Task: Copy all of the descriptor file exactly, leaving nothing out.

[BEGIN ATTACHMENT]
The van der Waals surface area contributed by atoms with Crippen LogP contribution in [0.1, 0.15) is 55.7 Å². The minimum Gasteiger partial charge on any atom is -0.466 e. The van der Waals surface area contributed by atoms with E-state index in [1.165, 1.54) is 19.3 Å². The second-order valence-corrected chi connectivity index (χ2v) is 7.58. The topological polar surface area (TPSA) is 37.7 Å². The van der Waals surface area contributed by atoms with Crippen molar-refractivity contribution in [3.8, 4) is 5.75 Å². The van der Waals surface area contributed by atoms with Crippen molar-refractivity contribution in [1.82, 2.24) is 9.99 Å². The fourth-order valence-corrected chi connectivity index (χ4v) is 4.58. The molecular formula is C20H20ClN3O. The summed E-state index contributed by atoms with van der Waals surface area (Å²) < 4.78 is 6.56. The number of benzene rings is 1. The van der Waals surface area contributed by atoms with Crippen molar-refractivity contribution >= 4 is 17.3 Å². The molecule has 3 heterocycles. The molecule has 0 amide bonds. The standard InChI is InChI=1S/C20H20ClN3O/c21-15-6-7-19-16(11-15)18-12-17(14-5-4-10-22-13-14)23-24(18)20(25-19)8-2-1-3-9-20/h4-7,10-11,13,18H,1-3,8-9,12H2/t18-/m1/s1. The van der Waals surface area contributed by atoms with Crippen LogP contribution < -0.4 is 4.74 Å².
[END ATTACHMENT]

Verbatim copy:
The van der Waals surface area contributed by atoms with Crippen LogP contribution in [0.1, 0.15) is 55.7 Å². The minimum Gasteiger partial charge on any atom is -0.466 e. The van der Waals surface area contributed by atoms with E-state index in [1.165, 1.54) is 19.3 Å². The second-order valence-corrected chi connectivity index (χ2v) is 7.58. The topological polar surface area (TPSA) is 37.7 Å². The van der Waals surface area contributed by atoms with Crippen molar-refractivity contribution in [3.8, 4) is 5.75 Å². The van der Waals surface area contributed by atoms with Crippen molar-refractivity contribution in [1.82, 2.24) is 9.99 Å². The fourth-order valence-corrected chi connectivity index (χ4v) is 4.58. The molecular formula is C20H20ClN3O. The summed E-state index contributed by atoms with van der Waals surface area (Å²) < 4.78 is 6.56. The number of benzene rings is 1. The van der Waals surface area contributed by atoms with Crippen molar-refractivity contribution >= 4 is 17.3 Å². The molecule has 3 heterocycles. The molecule has 0 amide bonds. The standard InChI is InChI=1S/C20H20ClN3O/c21-15-6-7-19-16(11-15)18-12-17(14-5-4-10-22-13-14)23-24(18)20(25-19)8-2-1-3-9-20/h4-7,10-11,13,18H,1-3,8-9,12H2/t18-/m1/s1. The van der Waals surface area contributed by atoms with Crippen LogP contribution < -0.4 is 4.74 Å².